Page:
Borosilicate glass is a very unique and specialized variety of glass. Its composition is different from the “soft” glass that is normally used for beads, paperweights, art glass bowls, ornaments, etc. Borosilicate glass is far stronger than “soft” glass and has been used for everything from stovetop cookware to nuclear waste containment. One of its most frequent uses is to make scientific glassware such as beakers and test tubes.
Chemical Composition of Borosilicate Glass
Chemically speaking, borosilicate glass substitutes boron oxide particles in place of the soda and lime particles found in soft glass. The boron oxide serves as a flux or glue to hold the silicate particles together with aluminum oxide and sodium oxide. Because the boron oxide particles are so small, the silicate is held together more closely resulting in a much stronger glass.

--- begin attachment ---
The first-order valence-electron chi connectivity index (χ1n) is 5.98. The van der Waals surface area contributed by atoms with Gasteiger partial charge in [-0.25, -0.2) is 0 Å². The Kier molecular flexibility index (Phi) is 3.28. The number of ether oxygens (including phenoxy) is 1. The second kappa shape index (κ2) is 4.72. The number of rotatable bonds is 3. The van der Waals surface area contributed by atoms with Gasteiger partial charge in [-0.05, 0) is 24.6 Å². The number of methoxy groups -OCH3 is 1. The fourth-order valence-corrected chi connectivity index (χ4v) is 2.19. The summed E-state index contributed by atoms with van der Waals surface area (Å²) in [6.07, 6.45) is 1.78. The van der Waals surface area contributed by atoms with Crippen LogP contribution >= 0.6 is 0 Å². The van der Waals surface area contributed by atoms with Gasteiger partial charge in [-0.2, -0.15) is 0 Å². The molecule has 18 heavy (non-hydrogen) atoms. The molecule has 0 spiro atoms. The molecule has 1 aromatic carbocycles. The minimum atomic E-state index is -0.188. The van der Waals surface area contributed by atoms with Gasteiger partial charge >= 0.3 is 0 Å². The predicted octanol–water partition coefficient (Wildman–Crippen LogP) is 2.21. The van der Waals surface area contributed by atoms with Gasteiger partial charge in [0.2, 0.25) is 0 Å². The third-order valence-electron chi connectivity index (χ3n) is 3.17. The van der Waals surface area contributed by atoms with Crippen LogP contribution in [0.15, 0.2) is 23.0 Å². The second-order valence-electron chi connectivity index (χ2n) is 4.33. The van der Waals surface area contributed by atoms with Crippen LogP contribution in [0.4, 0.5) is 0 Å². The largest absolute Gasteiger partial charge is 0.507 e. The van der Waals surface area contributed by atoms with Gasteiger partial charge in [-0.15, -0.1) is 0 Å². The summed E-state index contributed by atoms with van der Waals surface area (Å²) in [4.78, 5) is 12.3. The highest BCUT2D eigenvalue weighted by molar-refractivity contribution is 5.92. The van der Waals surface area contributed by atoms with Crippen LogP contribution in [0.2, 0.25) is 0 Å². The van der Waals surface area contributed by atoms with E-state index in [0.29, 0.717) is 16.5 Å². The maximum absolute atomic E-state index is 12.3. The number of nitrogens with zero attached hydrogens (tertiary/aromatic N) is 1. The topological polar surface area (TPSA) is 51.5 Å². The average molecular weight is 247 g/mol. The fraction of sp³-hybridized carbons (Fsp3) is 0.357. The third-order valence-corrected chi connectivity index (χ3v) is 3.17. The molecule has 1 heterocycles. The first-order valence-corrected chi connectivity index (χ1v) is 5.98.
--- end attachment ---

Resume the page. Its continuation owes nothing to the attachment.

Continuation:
Borosilicate Glass Is Unusually Durable
One big reason I prefer to work with borosilicate glass is because it results in a much stronger finished piece. It will stand up to a lot of wear and tear without having to treat it as carefully as soft glass jewelry. It often amazes people how many “accidents” this glass can survive without breaking or cracking.
Borosilicate Glass Has A Unique Color Palette
The other major reason I prefer borosilicate glass is the color palette available. There are actually fewer colors available to work with but each one is an organic, living color that can be manipulated and shaded with careful torch work and annealing. The finished piece appears much more dynamic and subtle in my opinion. Also, because of the chemical composition of borosilicate glass, different precious metals such as silver and gold may be used to color the glass in some very unique and amazing ways.